Who's to Blame for a Fat America?
Who's at fault for Americans being so fat? As much grief as the marketers get, some say it's ultimately up to the consumer to eat wisely. Even most consumers agree that no one is forcing them to chug down a 70-oz. soda and 15 fried-chicken bits. And, as many a marketer has discovered, even when presented with better-for-them options, consumers don't exactly come running. Then again, until recently, the better-for-them options didn't strike most consumers as, well, better.
According to the Centers for Disease Control and Prevention, more than one-third of us -- 33.8% -- are obese, as are 17% of our children. And Deborah Cohen, senior natural scientist at research firm Rand Corp. and co-author of "Prescription for a Healthy Nation," believes that the Krafts and McDonald's of this world must shoulder a lot of the blame. She said that in some ways consumers can't resist unhealthful food all the time because humans are hard-wired to want sugary and fatty food. Combine that with what some consider constant marketing messaging, and it's difficult to resist the temptation.
Big Scale: 2010 state obesity rates in U.S. adults
Ms. Cohen added that our increasingly hectic and stressful lives may also make it difficult to stay on task and eat well. "People actually don't have the capacity to make good choices all the time, especially if they're distracted, under stress or in a hurry. And in situations where the presentations for food do not point out the negative consequences," we're more likely to choose the [better-tasting] food that lures us with higher fat and sugar.
Even though consumers say they want healthful fare, and restaurant chains are responding to demand for it, many consumers just aren't eating lighter when they eat out, particularly in these tough economic times.
"Overall consumers are cutting back on spending, so when they go out to eat, they get something they really want," said Sara Monette, director-consumer research at Technomic. In a recent Technomic report, data show that only 23% of consumers polled strongly agree that they tend to pick healthful foods when eating out.
As for the other 77%, the fast-food industry is trying to give them options, even if it's in response to outside pressure. McDonald's in July announced menu modifications with the promise that by 2020 the chain will reduce added sugar, saturated fat and calories through varied portion sizes and what the company called reformulations, reducing sodium an average of 15% across its national menu by 2015. It also said it was revamping the Happy Meal, automatically offering apples and a smaller side of fries than before.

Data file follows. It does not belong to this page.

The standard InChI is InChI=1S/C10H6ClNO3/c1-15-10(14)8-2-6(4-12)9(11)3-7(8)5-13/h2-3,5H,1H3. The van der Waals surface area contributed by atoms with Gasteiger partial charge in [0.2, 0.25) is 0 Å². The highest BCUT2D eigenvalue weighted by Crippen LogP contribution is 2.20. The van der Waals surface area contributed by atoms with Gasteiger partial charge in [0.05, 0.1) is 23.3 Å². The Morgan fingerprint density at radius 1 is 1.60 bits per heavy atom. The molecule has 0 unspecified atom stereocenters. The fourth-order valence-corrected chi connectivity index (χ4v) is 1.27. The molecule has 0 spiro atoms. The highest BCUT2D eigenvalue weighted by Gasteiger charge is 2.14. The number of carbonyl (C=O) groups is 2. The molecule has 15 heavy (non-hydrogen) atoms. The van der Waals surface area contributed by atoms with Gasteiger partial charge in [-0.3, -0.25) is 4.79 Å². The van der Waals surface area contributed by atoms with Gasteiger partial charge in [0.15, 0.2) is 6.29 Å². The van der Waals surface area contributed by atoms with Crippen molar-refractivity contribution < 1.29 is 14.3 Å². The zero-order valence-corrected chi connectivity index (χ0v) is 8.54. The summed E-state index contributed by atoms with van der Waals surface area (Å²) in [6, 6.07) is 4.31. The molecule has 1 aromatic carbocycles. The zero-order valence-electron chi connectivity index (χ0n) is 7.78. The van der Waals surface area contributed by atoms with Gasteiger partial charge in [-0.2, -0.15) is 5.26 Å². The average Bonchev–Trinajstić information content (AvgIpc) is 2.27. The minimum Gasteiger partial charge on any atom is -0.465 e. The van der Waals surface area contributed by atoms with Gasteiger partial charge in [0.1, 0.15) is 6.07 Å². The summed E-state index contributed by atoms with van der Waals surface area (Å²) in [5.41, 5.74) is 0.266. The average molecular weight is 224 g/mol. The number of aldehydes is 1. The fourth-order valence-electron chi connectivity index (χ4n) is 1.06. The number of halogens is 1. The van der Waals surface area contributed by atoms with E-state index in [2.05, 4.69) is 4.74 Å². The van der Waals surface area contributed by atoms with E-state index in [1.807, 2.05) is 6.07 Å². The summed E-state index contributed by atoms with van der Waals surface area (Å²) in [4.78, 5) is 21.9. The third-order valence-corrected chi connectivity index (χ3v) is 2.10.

The National Restaurant Association in July launched a first-of -its kind voluntary initiative with participants including Burger King, Chili's and Denny's, to spur chains to offer and promote more-healthful kids' meal options. And Darden -- whose chains include Olive Garden and Red Lobster -- in September announced reduced sodium and calorie modifications over the next five to 10 years, as well as kids' menu items with fruits and vegetables as sides.
Of course, there's a risk here. When marketers change the formulas of their popular foods or introduce more-healthful products, they can fall flat, which is one reason for the slow timetable. Take sodium, for instance. "The sodium in restaurant meals is so high that if you cut it to where it should be to be considered healthy, it's not going to sell well," said Andrea Giancoli, a registered dietitian and spokeswoman for the American Dietetic Association. "But the idea is to have a gradual reduction so we start to affect the palate of Americans. By reducing it 10% to 15%, the taste won't be affected dramatically."
She added that the issue becomes more complex when it comes to kids. "Parents need to do their best and try to teach their kids healthfully. But there are so many different marketing methods that kids are being reached with. How does a parent control that ? All I hear from parents is "It's so hard.'"
Of course, fatty foods in moderation are not the issue. The challenge is making healthful items more attractive. "The temptations don't necessarily need to go away, but they need to be less prominent and accessible. The healthier choices need to be less costly," said Ms. Giancoli.